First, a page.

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Getting Down to it!

 (Digging up your Scottish Roots)


by Tony Reid

Tony Reid is a partner in Scottish Roots, the ancestral research organisation.
Scottish Roots, 16 Forth Street, Edinburgh, EH1 3LH



Everybody has roots, irrespective of whether you're descended from a humble farm labourer or a member of the aristocracy.  Digging them up has become, arguably, the fastest growing leisure activity in the Western World.  It is not altogether clear why this should be, although increased leisure time and improved research facilities are contributory factors.  There is perhaps a more subtle reason.  As life becomes ever more hectic and reliant on machines and computers, so people increasingly strive to discover their 'identity'.  There is a school of thought that knowledge of one's forebears represents a significant part of one's identity. 

The term ancestral research embraces the two related topics of genealogy and family history.  The former is all about finding out who your ancestors were, whereas the latter relates to what sort of people they were and what kind of lives they lived.  A genealogical search is the essential first step, as this enables a basic framework to be established.

Although in Scotland we have the benefit of really excellent archival resources, there are some steps which should first be undertaken before jumping in at the deep end.  For example, collect together all the birth, marriage and death certificates in your possession. You will need a precise name, date and place of birth in Scotland before you can begin. Note the main details and start a rough family tree.  Supplement this from memory in terms of long-lost uncles and aunts, etc.  Look for other snippets from diaries, photographs, inscriptions, family bibles, etc.  Broadcast your interest to other members of the family who will doubtless be able to tell you things that you would never get from an archival source!

It is not a good idea to attempt too many lines at the same time.  Although most people tend to concentrate on the male line, it is just as easy to follow the female side and of course in this case the data found would be more reliable.  The name of the 'father' given on a birth certificate should sometimes be treated with scepticism, and remember, DNA testing wasn't available in those days! 
Also, don't be put off by people who boast about getting their line back to the time of Robert the Bruce - there were very few records in those days.  (One is doing pretty well to get back to c.1770s using Scottish records.)  It is more important to appreciate the detail picked along the way, such as occupations, addresses, etc.

Having produced a family tree, the way is clear to make a start on the never-ending task of researching the history. But be warned, once you experience the thrill of the chase it can take over your social life!  Space does not allow for a description of all the various sources that can provide the basis of a family history.  To give just a few examples: arrange to get copies of old large-scale maps to enable you to pinpoint where the families lived; use the appropriate library to see if the local newspapers have carried obituaries of any members of the family; Kirk Session papers can provide all sorts of insights into family life, including of course castigations aimed at those who gave birth out of wedlock.  If you have an enquiring mind, you will inevitably soon find yourself asking about the economic and social conditions of the time to help you to put your forebears into some sort of context.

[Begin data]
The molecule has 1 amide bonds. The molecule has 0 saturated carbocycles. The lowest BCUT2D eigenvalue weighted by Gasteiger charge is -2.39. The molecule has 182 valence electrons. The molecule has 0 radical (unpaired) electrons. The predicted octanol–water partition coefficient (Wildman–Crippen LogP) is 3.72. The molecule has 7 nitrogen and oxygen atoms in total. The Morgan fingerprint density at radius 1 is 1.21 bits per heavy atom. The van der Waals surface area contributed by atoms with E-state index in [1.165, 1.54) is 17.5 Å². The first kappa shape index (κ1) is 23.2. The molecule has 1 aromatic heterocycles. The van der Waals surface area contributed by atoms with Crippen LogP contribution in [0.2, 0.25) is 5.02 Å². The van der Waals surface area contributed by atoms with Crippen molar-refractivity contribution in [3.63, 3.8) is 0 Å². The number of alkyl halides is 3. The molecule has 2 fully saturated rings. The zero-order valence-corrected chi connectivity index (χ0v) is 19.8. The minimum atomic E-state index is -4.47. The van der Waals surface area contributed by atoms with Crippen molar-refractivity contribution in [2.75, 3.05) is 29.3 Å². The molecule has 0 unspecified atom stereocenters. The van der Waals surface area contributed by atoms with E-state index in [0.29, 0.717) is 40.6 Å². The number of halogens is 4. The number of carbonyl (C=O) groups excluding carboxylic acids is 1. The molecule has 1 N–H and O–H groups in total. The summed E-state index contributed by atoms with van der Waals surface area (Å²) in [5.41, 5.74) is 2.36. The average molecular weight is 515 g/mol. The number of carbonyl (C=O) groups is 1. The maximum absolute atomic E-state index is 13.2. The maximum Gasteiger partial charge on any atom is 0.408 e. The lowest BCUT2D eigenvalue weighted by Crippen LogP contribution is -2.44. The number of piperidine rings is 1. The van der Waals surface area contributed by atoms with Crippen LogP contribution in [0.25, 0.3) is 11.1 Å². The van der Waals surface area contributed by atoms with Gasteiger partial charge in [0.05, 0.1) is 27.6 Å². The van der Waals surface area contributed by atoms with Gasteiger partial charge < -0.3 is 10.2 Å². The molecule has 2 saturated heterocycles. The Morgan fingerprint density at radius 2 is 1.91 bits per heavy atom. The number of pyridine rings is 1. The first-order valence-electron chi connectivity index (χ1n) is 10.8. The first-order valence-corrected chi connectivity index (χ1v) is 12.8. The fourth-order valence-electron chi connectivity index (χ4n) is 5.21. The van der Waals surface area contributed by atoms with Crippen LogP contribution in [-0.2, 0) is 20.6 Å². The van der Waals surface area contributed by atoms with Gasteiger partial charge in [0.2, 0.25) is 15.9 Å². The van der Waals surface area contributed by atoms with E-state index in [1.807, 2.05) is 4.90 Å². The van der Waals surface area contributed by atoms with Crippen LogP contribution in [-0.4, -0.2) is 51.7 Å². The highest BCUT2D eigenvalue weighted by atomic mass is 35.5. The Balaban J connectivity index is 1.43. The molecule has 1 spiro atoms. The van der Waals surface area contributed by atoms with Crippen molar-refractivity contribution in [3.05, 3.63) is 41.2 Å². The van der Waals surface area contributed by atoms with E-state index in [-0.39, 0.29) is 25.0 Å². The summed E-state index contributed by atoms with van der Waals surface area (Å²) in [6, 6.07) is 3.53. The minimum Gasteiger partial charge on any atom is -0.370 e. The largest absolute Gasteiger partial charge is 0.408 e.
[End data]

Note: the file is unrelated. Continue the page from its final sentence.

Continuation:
You are now ready to trace your family tree.  There are three main ways of doing this. 

1. New Register House, Edinburgh, EH1 3YT (Scotland's People Centre)

This is the main record office in Edinburgh, and an all day ticket costs £15.  This building houses millions of documents, primarily all Statutory birth/marriage/death certificates (1855 onwards), Census Returns (1841-1911) and Parish Registers (pre-1855).  However, this may be a little daunting for beginners, though there are members of staff who will show you the ropes. It is advisable to make a reservation as it can get busy: 0131 314 4300. Try to avoid holiday periods when the limited space is quickly taken up by hordes of overseas visitors desperate to discover details of their Scottish ancestry!

2. www.scotlandspeople.gov.uk

This is the official pay-per-view website, providing a searchable index up to the present day, and images of Statutory birth certificates from 1855 to 1911, marriages 1855- 1936  and death 1855-1961.  Census returns are also available online (up to 1911), as are the pre-1855  Old Parish Registers.   For a fee of £7 the user is entitled to 30 page "credits". Again this may be quite daunting (and costly) to the uninitiated, especially when using up a lot of "credits" when searching a widespread name such as Smith, Wilson, etc.

3. Professional researchers

Although fees may seem costly in comparison to the above, you will probably save money in the long run.  You will also be assured that a professional researcher should do the whole job properly, without barking up the wring family tree! Expect to pay around £200 for a good researcher, and try and use one with at least 15 years experience of using the records at New Register House. 
Scottish Roots Ancestral Research Service have been tracing family trees for almost 30 years - longer than any other research company.  They charge £225 for a Standard Search and can be contacted at:

Scottish Roots, 16 Forth Street, Edinburgh, EH1 3LH  (0131-4778214)
www.scottishroots.com
stuart@scottishroots.com

Ancestral research really is great fun.  Good hunting!





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